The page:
Viewers tuning to Geo in Pakistan today see only static with a sign saying, "Dear Users: Please note that Pakistan Electronic Media Regulatory Authority (PEMRA) has temporarily suspended transmission of independent news TV channels until further instructions."
Another cable channel, ARY One World, was shut down for 18 days and returned this week after entering into an unofficial agreement to stop broadcasting its major talk show. Staff members celebrated Friday night with a candlelight vigil outside the station's offices. Inside, staffers edited excerpts from the sidewalk edition of "Capital Talk" to mention in their newscast later that night.
"We have agreed to some issues, but we have not accepted their dictates. We are giving full coverage to all political activities," said Mohsin Raza, the Islamabad news director. He said that the government had squeezed the channel by detaining several correspondents but that authorities were under international pressure not to shut down independent TV entirely.
A third channel, Aaj, was also returned to the air after dropping another popular talk show. Its host, journalist Talat Hussain, said that for the past several years, the late-night panel discussions and their high-profile anchors had "defined issues and given people perspectives" that often contradicted the official version put out on state media.
"We always had an uneasy and dangerous existence, and our transmissions were constantly being interrupted," Hussain said. "This time, they were going for the bigger kill, so they decided to black us out."
If his show were on the air today, he added, "we would say that Musharraf has abrogated the constitution and imposed martial law. But you will not see that issue debated in Pakistan now. Until the country is back on a constitutional, normal path, I can't see this problem being resolved."
For English speakers and foreign communities in major cities, there is still ample access to a variety of political views, including anti-government newspaper commentaries and cartoons, and carefully mild political debates on daytime TV talk shows. Even under emergency rule, columnists have freely lambasted Musharraf as a dictator, often in heavily sarcastic language.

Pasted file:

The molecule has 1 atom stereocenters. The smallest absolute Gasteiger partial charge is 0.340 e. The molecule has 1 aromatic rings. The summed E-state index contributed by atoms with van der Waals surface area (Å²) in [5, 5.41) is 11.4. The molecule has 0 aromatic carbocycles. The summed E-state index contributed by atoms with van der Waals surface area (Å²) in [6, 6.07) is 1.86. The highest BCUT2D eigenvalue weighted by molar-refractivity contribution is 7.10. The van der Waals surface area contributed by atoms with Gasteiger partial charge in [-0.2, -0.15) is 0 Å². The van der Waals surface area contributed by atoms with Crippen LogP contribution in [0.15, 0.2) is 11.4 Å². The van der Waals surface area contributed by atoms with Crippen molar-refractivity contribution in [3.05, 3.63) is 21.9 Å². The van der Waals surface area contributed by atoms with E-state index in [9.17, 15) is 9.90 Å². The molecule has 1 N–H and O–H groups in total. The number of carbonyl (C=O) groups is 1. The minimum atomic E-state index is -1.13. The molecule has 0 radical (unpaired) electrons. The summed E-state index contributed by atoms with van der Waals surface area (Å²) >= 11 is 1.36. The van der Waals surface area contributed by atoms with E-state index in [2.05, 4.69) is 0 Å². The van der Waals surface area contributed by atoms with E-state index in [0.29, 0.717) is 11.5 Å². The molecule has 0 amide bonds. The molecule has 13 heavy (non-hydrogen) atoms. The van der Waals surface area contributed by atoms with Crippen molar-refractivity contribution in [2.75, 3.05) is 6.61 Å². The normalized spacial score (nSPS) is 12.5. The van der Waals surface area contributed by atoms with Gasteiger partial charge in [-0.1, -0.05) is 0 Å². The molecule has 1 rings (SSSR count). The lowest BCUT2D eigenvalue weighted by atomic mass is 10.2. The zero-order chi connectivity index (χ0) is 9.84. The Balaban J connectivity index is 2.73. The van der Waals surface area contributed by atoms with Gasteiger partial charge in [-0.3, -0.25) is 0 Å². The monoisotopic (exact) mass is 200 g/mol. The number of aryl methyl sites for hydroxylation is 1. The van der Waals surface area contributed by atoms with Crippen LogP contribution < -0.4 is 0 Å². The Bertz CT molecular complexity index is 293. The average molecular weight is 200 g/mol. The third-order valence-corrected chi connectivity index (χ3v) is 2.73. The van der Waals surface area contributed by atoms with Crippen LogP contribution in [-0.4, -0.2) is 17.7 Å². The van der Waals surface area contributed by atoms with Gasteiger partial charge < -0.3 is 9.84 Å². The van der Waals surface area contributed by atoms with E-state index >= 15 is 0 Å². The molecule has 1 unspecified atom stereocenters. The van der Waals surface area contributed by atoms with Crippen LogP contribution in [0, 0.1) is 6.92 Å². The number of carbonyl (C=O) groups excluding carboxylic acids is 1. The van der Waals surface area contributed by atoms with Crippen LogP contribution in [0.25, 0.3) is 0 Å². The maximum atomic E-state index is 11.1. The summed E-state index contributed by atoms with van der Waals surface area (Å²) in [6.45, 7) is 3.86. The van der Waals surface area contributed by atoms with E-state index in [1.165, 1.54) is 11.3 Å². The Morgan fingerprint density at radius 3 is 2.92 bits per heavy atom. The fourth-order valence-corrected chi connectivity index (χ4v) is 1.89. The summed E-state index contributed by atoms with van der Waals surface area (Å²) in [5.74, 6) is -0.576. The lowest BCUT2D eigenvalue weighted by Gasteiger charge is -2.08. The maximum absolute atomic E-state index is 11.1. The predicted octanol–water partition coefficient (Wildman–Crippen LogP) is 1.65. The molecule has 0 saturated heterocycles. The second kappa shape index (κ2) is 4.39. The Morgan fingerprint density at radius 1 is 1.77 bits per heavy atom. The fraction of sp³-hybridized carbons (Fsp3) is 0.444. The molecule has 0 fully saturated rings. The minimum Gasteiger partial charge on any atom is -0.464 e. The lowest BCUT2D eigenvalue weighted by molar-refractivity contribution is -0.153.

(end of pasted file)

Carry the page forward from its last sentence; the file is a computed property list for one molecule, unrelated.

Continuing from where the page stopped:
The Jang Group corporation, which controls the News International newspaper as well as Geo, has confronted Musharraf and emergency rule head on. In a scathing editorial last week, editors at the News said they would stand up for press independence even if it meant losing millions of dollars. They accused Musharraf of "paranoia" verging on "madness" and demanded that he end his "draconian reign of terror."
But newspapers have tiny circulations in this country of 165 million, so only a handful of Pakistanis will ever read such stirring calls to resistance, let alone hear them on Geo. Despite pleas from Jang officials, the United Arab Emirates government, washing its hands of Pakistani politics, agreed to pull the plug on Geo's transmissions last week.
Now, the only way for Pakistanis to tune in to "Capital Talk" is to physically follow its host, guests and studio set -- complete with a semicircle of chairs around a coffee table with a fake-flower arrangement -- to the national university campus, where it was held Thursday, or the sidewalk in front of the ramshackle offices of the Islamabad-Rawalpindi Press Club, where it was located Friday.
As the street audience cheered and cackled, applauded and hissed at comments from various speakers on the stage, Mir seemed to be presiding over one of the few genuine -- if messy -- democratic events Pakistan has seen in a long time.
"It is our duty to tell the people what is happening in our country, and we will continue to do so, even if we have to conduct our programs in the footpaths," he vowed.
Below the stage, the audience -- a hodgepodge of opposition activists, sidewalk vendors, old men in religious caps, students with irreverent posters and even a retired army officer or two -- burst into wild applause.